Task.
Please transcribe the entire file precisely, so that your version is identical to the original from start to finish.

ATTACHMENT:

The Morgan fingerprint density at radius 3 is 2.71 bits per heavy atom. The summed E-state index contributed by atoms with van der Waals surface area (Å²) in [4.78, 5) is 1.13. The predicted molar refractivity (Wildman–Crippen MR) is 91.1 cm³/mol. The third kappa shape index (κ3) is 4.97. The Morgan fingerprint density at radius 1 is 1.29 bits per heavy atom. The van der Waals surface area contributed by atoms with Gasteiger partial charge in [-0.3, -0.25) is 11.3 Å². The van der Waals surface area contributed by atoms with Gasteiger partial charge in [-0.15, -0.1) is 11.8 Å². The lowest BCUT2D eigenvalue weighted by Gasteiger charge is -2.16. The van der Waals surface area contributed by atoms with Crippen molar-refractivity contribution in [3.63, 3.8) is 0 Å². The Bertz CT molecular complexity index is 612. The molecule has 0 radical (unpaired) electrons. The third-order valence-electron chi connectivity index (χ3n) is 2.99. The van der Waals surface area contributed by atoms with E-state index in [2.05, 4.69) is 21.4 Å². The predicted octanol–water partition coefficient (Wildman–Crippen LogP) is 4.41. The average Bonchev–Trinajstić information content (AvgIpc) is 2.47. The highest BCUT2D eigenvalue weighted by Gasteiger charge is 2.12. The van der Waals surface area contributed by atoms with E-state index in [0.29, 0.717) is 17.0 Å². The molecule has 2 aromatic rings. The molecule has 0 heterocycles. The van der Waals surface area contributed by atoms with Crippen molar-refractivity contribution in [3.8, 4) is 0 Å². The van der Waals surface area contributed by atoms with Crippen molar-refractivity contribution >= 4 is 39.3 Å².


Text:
The Morgan fingerprint density at radius 3 is 2.71 bits per heavy atom. The summed E-state index contributed by atoms with van der Waals surface area (Å²) in [4.78, 5) is 1.13. The predicted molar refractivity (Wildman–Crippen MR) is 91.1 cm³/mol. The third kappa shape index (κ3) is 4.97. The Morgan fingerprint density at radius 1 is 1.29 bits per heavy atom. The van der Waals surface area contributed by atoms with Gasteiger partial charge in [-0.3, -0.25) is 11.3 Å². The van der Waals surface area contributed by atoms with Gasteiger partial charge in [-0.15, -0.1) is 11.8 Å². The lowest BCUT2D eigenvalue weighted by Gasteiger charge is -2.16. The van der Waals surface area contributed by atoms with Crippen molar-refractivity contribution in [3.63, 3.8) is 0 Å². The Bertz CT molecular complexity index is 612. The molecule has 0 radical (unpaired) electrons. The third-order valence-electron chi connectivity index (χ3n) is 2.99. The van der Waals surface area contributed by atoms with E-state index in [2.05, 4.69) is 21.4 Å². The predicted octanol–water partition coefficient (Wildman–Crippen LogP) is 4.41. The average Bonchev–Trinajstić information content (AvgIpc) is 2.47. The highest BCUT2D eigenvalue weighted by Gasteiger charge is 2.12. The van der Waals surface area contributed by atoms with E-state index in [0.29, 0.717) is 17.0 Å². The molecule has 2 aromatic rings. The molecule has 0 heterocycles. The van der Waals surface area contributed by atoms with Crippen molar-refractivity contribution in [3.8, 4) is 0 Å². The van der Waals surface area contributed by atoms with Crippen molar-refractivity contribution >= 4 is 39.3 Å².